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Toward Healthy Forests: Leadership, Vision, and Action

Tom Tidwell, Chief
North American Forest Insect Work Conference
Washington, DC — June 1, 2016

Thank you! It is a pleasure to be here today. This conference is for people who care about our nation’s forests. You know the problems facing our forests and other natural systems, and you are on the forefront of finding solutions. So I am humbled to be here today, and I am glad to have the opportunity to say a few words.

Value of Forests

Why should Americans care about their forests and grasslands? As you know, people get tremendous values and benefits from these landscapes.

These lands purify the air we breathe and deliver more than half of our water supplies. They store carbon and regulate climate. They form soils and control runoff and erosion. They protect biodiversity, providing habitat for wildlife. They furnish rich opportunities for collecting wild foods … for hunting and fishing … for outdoor recreation, spiritual renewal, and aesthetic enjoyment.

These lands also provide jobs, forest products, and an array of other economic benefits. Some jobs come through commercial resource extraction and outdoor recreation; other jobs come from the work we do to maintain and restore healthy, resilient ecosystems. That includes keeping forests and other landscapes in balance with native insects and diseases … and, where we must, with invasive species.

Challenges We Face

As you know, forests and other ecosystems have always been changing and they always will. And insects and diseases are important parts of these ecosystems, as are introduced species. But the rate of change and the magnitude of insect and disease outbreaks go beyond what we have seen historically, partly due to climate change.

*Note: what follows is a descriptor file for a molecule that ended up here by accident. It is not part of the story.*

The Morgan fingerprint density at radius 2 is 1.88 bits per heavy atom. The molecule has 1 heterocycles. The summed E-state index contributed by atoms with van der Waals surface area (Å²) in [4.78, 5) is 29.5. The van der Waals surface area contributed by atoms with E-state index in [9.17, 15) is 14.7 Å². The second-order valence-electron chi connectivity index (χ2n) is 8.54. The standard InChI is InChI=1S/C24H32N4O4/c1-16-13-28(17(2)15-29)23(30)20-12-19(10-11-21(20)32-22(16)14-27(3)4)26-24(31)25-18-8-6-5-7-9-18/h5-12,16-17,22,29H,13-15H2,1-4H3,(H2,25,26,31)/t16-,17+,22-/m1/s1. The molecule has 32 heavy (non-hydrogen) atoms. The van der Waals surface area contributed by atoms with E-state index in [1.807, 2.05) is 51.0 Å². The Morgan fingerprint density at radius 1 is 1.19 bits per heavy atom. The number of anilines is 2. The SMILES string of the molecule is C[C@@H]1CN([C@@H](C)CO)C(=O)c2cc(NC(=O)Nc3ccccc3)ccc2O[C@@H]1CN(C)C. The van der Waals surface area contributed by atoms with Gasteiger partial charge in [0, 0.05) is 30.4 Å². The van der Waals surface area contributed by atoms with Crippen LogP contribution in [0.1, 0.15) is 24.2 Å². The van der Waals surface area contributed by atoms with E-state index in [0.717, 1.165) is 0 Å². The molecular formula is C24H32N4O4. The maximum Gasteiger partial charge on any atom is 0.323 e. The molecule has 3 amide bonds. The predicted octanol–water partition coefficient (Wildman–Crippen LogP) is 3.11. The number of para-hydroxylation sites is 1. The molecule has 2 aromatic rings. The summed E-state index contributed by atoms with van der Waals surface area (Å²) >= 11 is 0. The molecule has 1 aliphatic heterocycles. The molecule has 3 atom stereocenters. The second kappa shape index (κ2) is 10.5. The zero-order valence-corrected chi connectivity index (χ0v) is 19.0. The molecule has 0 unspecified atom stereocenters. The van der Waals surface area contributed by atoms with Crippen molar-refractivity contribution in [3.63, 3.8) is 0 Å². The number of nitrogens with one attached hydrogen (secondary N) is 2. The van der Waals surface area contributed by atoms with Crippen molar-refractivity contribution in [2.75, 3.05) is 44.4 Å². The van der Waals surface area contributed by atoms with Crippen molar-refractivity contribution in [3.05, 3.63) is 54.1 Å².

Take bark beetles, for example. They have evolved with America’s forests for thousands of years, and beetle epidemics are not unusual when conditions are right. There was a big outbreak of mountain pine beetle in the 1970s. In 1950, after a big winter blowdown in the Northern Rockies, there was a huge outbreak of spruce beetle. Like fire, beetles play a natural role in the ecosystem, and the forests eventually recover.

But since 2001, western bark beetles of all kinds have affected huge and growing areas at all elevations and latitudes, from low-elevation pinyon pine to high-elevation whitebark pine, from Arizona to Alaska. Fir engraver, spruce beetle, pinyon ips, Douglas-fir beetle, western pine beetle, you name it … the list goes on.

Due to fire exclusion and even-age timber management over most of the 20th century, we have dense homogenous stands that are particularly vulnerable to beetle attack. Climate change has made things worse. Because winters are warmer, they are no longer knocking the beetles back. And drought-stressed trees are more susceptible to damage. The stars have aligned for what one author has called “the perfect plague.”

We also have hemlock woolly adelgid wiping out eastern hemlocks. Dogwood anthracnose is affecting understories in both East and West. Thousand canker disease is threatening eastern walnut plantations. White pine blister rust has damaged or destroyed thousands of western white pine stands.

Insect and disease outbreaks have economic impacts. Take Asian longhorned beetle, for example. Along with climate change, ALB is now threatening the maple sugar industry in New England, potentially costing thousands of jobs and tens of millions of dollars each year. Emerald ash borer will cost federal and local governments and private citizens billions of dollars to remove and replace dead trees.

Beetle-killed trees can also fuel immense fires, raising safety concerns. Amenities and cultural values are affected. For example, sudden oak death in California has killed trees in neighborhoods where more than 6 million people live, work, and play. This disease also affects the cultural practices of American Indians, who use acorns, bay leaves, and berries in their rituals.

Science-Based Management